Chris Amon, New Zealand’s only surviving Le Mans 24 Hour winner, says he hopes that countryman Brendon Hartley can still find a pathway back into Formula 1.
After being on Red Bull’s young driver books and more recently carrying out Mercedes F1 simulation work, Hartley has raced in a number of sportscar classes over the last three seasons, moving to Porsche’s new factory World Endurance Championship effort for 2014.
The 24-year-old shared the #20 Porsche 919 hybrid with Aussie Mark Webber and Timo Bernhard at the weekend’s Le Mans 24 Hours.
Hartley performed crucial stints during the night in the #20 which moved into the lead of the race at the hands of Bernhard before its drivetrain failed when Webber stepped behind the wheel with two hours left.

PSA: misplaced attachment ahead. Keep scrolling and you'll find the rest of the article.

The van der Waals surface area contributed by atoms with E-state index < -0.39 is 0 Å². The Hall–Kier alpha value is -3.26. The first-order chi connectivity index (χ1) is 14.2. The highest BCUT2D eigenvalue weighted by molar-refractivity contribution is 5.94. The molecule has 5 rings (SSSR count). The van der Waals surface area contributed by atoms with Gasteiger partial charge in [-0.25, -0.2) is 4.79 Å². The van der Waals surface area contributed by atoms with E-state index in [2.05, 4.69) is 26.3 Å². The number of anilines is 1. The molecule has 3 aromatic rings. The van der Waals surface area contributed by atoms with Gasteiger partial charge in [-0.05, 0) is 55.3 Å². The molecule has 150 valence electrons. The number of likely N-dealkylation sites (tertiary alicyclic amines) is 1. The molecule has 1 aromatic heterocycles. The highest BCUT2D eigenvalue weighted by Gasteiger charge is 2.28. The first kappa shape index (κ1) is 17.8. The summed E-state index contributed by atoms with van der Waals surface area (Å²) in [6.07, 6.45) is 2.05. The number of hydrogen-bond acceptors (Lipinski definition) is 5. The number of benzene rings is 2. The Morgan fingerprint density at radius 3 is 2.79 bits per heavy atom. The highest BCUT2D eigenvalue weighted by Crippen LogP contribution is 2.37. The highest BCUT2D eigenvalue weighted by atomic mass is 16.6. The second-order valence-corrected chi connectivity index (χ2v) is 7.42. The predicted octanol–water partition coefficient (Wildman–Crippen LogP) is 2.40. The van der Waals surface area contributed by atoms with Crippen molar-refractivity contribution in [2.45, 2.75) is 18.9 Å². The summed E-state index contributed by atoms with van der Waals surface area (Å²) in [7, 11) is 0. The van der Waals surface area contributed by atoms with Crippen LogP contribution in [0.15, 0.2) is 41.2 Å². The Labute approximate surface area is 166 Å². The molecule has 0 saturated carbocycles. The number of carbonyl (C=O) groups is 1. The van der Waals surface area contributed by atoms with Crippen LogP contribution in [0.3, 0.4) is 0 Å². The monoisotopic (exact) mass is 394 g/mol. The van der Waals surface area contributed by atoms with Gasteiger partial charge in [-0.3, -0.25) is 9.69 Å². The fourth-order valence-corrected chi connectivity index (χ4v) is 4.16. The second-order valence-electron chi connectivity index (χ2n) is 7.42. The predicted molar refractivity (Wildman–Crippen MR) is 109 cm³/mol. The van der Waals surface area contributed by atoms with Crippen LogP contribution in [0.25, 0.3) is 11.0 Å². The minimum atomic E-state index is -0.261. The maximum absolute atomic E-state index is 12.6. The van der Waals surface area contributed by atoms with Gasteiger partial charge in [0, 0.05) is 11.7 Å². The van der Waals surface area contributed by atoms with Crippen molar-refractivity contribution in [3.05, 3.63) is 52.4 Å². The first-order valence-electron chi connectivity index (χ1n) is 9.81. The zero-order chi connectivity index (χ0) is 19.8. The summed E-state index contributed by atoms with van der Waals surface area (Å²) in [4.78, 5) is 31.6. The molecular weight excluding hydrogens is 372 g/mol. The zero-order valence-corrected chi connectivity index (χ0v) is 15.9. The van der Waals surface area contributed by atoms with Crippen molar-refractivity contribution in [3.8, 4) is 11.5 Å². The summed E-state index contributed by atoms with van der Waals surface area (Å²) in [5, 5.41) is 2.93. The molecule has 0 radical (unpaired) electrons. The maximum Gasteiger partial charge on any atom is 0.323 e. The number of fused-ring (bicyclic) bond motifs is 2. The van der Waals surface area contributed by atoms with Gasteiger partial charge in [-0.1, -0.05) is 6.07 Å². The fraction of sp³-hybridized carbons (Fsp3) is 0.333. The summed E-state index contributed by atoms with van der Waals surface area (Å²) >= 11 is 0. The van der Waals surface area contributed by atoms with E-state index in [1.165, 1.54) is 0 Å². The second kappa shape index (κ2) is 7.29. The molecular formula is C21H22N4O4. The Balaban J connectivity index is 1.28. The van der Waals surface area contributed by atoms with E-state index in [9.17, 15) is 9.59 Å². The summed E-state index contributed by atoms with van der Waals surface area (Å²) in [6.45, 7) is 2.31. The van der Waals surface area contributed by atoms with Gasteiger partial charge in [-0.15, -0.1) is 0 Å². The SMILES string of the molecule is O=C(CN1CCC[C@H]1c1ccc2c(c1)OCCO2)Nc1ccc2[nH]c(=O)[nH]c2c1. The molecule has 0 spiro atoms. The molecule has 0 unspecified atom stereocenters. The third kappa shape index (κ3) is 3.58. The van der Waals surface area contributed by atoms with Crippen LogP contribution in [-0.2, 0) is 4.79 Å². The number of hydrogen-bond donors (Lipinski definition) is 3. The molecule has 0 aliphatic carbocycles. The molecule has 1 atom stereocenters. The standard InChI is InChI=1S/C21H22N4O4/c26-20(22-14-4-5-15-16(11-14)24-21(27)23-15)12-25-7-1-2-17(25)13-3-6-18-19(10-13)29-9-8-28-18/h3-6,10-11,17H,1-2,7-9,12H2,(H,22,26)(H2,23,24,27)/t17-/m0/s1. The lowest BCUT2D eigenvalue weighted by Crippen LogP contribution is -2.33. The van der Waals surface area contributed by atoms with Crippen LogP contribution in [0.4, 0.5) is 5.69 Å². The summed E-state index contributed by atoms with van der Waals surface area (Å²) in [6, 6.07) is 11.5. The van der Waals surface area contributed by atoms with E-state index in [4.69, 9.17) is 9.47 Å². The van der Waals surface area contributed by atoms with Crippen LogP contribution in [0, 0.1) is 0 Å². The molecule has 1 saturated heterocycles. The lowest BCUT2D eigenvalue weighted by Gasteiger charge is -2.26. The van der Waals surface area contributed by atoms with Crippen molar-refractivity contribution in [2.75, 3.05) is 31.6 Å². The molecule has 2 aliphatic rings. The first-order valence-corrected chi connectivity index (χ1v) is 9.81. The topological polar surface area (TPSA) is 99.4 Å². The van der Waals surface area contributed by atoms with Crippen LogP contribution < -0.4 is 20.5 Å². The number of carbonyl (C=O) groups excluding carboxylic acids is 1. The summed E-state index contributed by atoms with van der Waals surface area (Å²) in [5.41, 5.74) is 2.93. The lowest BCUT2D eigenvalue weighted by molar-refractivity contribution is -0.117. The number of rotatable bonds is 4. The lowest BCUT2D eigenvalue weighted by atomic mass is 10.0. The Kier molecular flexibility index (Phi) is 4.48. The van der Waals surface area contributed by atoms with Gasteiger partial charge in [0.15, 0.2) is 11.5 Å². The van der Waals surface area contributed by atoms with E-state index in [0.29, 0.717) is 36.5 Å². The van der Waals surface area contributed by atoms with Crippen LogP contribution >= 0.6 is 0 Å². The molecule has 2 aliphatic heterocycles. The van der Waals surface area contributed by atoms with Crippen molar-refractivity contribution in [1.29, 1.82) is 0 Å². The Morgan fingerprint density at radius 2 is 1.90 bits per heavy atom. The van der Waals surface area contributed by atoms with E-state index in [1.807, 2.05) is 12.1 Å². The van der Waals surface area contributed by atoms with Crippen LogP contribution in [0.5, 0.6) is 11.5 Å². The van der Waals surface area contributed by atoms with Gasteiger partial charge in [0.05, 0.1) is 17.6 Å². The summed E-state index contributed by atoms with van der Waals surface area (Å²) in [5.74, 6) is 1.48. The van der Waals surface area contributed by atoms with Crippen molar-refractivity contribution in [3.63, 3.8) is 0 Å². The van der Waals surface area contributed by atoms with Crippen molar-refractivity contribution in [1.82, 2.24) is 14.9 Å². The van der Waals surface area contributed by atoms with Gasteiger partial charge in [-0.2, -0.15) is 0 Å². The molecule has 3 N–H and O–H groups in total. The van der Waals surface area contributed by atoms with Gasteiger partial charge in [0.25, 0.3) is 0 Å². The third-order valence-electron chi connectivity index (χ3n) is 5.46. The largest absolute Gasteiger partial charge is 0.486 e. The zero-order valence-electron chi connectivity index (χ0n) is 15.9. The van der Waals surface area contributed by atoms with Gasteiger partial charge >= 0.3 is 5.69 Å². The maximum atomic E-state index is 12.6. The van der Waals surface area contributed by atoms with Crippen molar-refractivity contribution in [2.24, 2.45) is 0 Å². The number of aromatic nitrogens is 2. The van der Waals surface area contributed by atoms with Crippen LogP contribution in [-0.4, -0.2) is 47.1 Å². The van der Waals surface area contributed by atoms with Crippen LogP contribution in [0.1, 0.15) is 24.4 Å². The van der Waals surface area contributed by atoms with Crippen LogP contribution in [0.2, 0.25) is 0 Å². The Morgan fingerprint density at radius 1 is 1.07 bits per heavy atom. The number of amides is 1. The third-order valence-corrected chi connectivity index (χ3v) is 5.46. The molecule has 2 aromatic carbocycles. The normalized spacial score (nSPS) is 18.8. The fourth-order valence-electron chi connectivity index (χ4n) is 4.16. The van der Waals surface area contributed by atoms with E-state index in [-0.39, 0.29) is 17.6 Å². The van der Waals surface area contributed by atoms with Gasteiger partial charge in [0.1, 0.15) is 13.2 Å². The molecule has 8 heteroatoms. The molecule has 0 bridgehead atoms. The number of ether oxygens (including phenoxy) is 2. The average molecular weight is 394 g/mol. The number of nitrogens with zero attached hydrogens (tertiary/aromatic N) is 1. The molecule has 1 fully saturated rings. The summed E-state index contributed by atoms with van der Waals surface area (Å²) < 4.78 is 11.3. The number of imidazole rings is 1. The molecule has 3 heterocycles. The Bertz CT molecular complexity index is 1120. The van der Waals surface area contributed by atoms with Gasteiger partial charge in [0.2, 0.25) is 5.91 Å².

Amon, who won Le Mans with the late Bruce McLaren in a Ford GT40 in 1966, said he hoped the Porsche sportscar program can lead Hartley back in the frame for a F1 ride.
“I’m absolutely a fan,” Amon told Yahoo NZ Autos of the young Palmerston North star.
“I hope that his performances in the sports cars could still open a door into Formula 1.
“Brendon will bounce back from this – the fact that, you know, they were going so well and then had this issue is a real heart-breaker for him, but he will be back again, I’m sure.”
The last Kiwi to grace an F1 grid was Mike Thackwell 30 years ago.
Amon made 96 starts between 1963 and 1976, taking a best of fourth in the world championship with Ferrari in 1967.
The now 70-year-old’s Le Mans triumph was, incredibly, his only finish in 11 appearances at La Sarthe.
“It can be a bit of a heart-breaker and I certainly feel for Brendon. But I hope that he will take strength from this,” Amon added.